To sort of get this back on topic, I suspect one of the reasons none of have written much more is because L7 did a great job explaining some specifics.
I don't know of any set procedures about grooming at any resort and certainly not industry wide. (Someone want to enlighten us otherwise?)
People who operate cats tend to be some of the most experienced people on the staff of a ski resort. Whereas your marketing and accounting staff might only work at a resort for 5 or 6 years, it's not uncommon to find slope maintenance staff who've been around 20 or 30 years. These guys have spent A LOT of time on the mountain. A little common sense in this area goes a long way. A lot of times they make the decision at the beginning of the shift on what's going to get groomed. Intermediate runs are especially odd. Whereas most green circles get groomed every night and there's usually a few black diamonds that always get groomed, there's not necessarily any rhyme or reason when to groom an intermediate run. They can be some of the variable slopes on the mountain. Grooming an entire (western) resort every night isn't very practical. It's better to groom, say, a third of the intermediate runs each night during the week and then Saturday and Sunday.
That's why Breck likes to advertise their "every blue and green every night" approach to grooming. That's A LOT of grooming. Similarly, Beaver Creek maintains a high state of grooming. (Mostly because the rich pansies suck at skiing and tend to whine if they can't ski on corduroy.) If you're looking for places to contact about grooming methodology, I'd start there.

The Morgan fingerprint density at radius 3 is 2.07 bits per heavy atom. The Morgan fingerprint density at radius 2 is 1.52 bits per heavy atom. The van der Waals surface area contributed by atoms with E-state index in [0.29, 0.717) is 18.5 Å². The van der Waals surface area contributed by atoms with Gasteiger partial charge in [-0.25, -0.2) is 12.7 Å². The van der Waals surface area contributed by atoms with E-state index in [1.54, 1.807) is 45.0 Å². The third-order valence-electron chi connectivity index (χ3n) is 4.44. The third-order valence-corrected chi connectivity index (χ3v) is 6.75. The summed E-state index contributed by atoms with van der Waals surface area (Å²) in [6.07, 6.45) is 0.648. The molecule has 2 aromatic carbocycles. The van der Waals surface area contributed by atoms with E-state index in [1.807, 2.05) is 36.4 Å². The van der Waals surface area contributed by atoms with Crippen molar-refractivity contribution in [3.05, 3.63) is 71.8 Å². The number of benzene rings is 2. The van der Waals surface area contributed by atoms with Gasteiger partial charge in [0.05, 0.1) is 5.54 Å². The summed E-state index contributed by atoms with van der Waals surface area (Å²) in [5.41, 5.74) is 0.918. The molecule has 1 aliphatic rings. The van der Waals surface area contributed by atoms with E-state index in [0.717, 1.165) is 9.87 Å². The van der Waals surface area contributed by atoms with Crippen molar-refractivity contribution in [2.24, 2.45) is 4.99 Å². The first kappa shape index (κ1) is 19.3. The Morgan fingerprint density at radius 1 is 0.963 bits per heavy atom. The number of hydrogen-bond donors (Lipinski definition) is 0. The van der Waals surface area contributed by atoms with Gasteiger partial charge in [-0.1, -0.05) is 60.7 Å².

How grooming is done differs everywhere. Breck likes to go gang-grooming (my friend who runs a cat at Keystone calls it something else, I forget what.) Basically 4 cats line up side by side and drive up and down the hill together. I'm guessing that's a good way to get the new groomers up to speed with the experienced guys. Other places (Snowmass comes to mind) I've seen cats operating in teams of two. I think a lot of places send cats solo to specific areas. These days, terrain parks have dedicated crews and equipment. The park is generally off limits to everyone else.
With regard to marking hazards, it's done differently at every resort. I don't think there's any specific rule as to who must mark things. Sure, ski patrol marks stuff, so does slope maintenance. Other groups may mark things at their whim. For example, I've seen the snowmaking crews at Loveland marking their stuff on their own.
Personally, I got burned a few years ago by grooming. We have a run I like to ski that's sometimes groomed. There's a fast intermediate trail that leads to this black diamond. The previous day I'd skied the run and it was well-groomed. The next day (just a few ski hours later) I came screaming down the intermediate trail going REALLY fast. I approached the black diamond and immediately saw the bump field in front of me. Now, no one was skiing there so I decided to see if I could bleed some speed.. but it didn't work.. I made it through about 3 bumps going way too fast before slowly breaking apart. I definitely made a mistake expecting it to still be groomed, but at least I walked away from it.
I just thought of something.. if I sued a ski area for negligence and I lose, do I have to pay their court costs? It makes sense people should, but I suspect since that would decrease litigation the lawyers who make the laws wouldn't be for it.